doubtfactoryAlix Banks lives a privileged teenager’s life: she goes to a premiere private school, she is a top student, she spends her time going shopping and talking about boys with her friends, watching after her mischievous brother, while her father works too much and mother worries too little. Then a mysterious intense activist, Moses, steps into her life and accuses her father of killing others through his company and her life gets turned upside down. Alix must discover the truth about her father, Moses, and the world she lives in.

A contemporary thriller that is filled with conspiracy facts based on headlines, action sequences, hacking intrigue, security dodging and even a bit of romance. The most notable scene from a librarian’s perspective is when Alix begins to do her own research in order to make up her mind and at first sees nothing unusual when she does a cursory search. Then she begins to dive in deeper in verifying the sources of the information and the web of intrigue grows.

The story is fast paced and focused on exposing the reader to the idea of how misinformation is used in our society.  At times the narrative stalls while information is laid on the reader all at once and could have been handled better by incorporating the information throughout the novel. On the other had I liked the use of real companies and situations that can be easily verified with a bit of research.  As for the characters, they are shallow and stereotypical so as not to lose focus on the plot. Overall an entertaining way of looking at a heavy and controversial subject

The Swap by Meagan Shull

reviewed by Sonja Somerville, Salem Public Library

The SwapThe Facts

400 pages; published  August 2014

The Basics

Ellie is a seventh grader slowly sliding off the bottom rung of the social ladder after her best friend turns mean girl over the summer. Jack is a boys’ boy in a family of boys’ boys obsessed with hockey, workouts and winning. Both battling some private demons and public humiliation, they end up in the nurse’s office on the first day of school, each feeling the other must have it so easy. A wish, a few words from the mysterious nurse, and BAM! They’ve switched lives just in time to go home for the weekend and find out.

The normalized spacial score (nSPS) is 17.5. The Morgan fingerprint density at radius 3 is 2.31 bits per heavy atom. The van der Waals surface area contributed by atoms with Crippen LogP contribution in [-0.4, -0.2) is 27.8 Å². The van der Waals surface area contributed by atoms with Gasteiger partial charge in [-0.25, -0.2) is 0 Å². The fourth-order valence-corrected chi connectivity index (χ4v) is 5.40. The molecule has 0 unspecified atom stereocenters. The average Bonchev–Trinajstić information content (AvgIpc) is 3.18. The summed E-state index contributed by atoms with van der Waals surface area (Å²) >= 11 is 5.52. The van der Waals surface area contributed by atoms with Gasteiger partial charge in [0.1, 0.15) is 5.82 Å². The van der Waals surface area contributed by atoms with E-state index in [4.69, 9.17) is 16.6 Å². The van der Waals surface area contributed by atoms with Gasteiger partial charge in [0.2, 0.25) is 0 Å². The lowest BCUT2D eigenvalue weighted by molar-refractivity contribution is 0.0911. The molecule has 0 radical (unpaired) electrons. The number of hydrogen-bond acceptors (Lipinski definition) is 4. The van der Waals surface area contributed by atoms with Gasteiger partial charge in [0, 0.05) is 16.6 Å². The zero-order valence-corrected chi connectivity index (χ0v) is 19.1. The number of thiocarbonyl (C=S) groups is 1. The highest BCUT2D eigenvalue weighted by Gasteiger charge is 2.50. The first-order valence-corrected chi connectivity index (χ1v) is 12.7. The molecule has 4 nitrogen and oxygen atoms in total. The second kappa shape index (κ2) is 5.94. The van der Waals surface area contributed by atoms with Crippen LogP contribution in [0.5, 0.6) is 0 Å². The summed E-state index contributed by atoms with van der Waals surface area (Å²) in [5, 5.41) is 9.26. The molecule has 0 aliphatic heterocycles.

I was leery of this book because I’ve seen Freaky Friday a bunch of times and feared the story would be overly familiar. Granted, it is the same general idea, but so well done and entertaining. It was sort of Freaky Friday meets Strangers on a Train. The characters who swap lives and bodies don’t really know each other. They live in radically different households and occupy decidedly different rungs on the social ladder of their middle school. This story isn’t about understanding each other. It’s about Ellie and Jack each using their unique strengths to force change in the other’s life. It’s that great combination of funny and touching that I am a total sucker for. It’s good, clean fun for middle grade readers with enough substance to also appeal to the high school crowd.

Random Thoughts

  • I adored Jack’s three burly, boisterous brothers who – despite the boyish smells and odd fitness rituals – were truly good guys.
  • Sometimes, you get so fixated on trying to make the wrong person like you that you miss the fact that you have true, blue friends that are more worthwhile.

I’ll Recommend This To

  • Boys and girls alike
  • Teens feeling like they want a time out from life
  • Fans of realistic fiction
  • Readers looking for a story for something light and clean

Sonja also blogs about young adult books at

Awesome OYAN Preconference Opportunity!!!

by Sonja Somerville, Salem Public Library

movie-147123_640Filmmaking for Library Types

9 a.m.-4 p.m.

Wednesday, April 15

OLA Preconference,Eugene, Oregon

Fee: $70

A finished product on YouTube looks so easy, but a lot goes into creating a tightly woven, engaging video to highlight a library or library service. Experienced professionals from Salem’s CCTV will go over the general principles (and pitfalls) of filmmaking before letting attendees loose in teams to give it a try – using easily accessible tools (Flip cameras, cell phones, and Windows Movie Maker) to plan, create, and rough edit 60-90 second book trailers. The day will also include a discussion of the pros and cons of various video distribution platforms.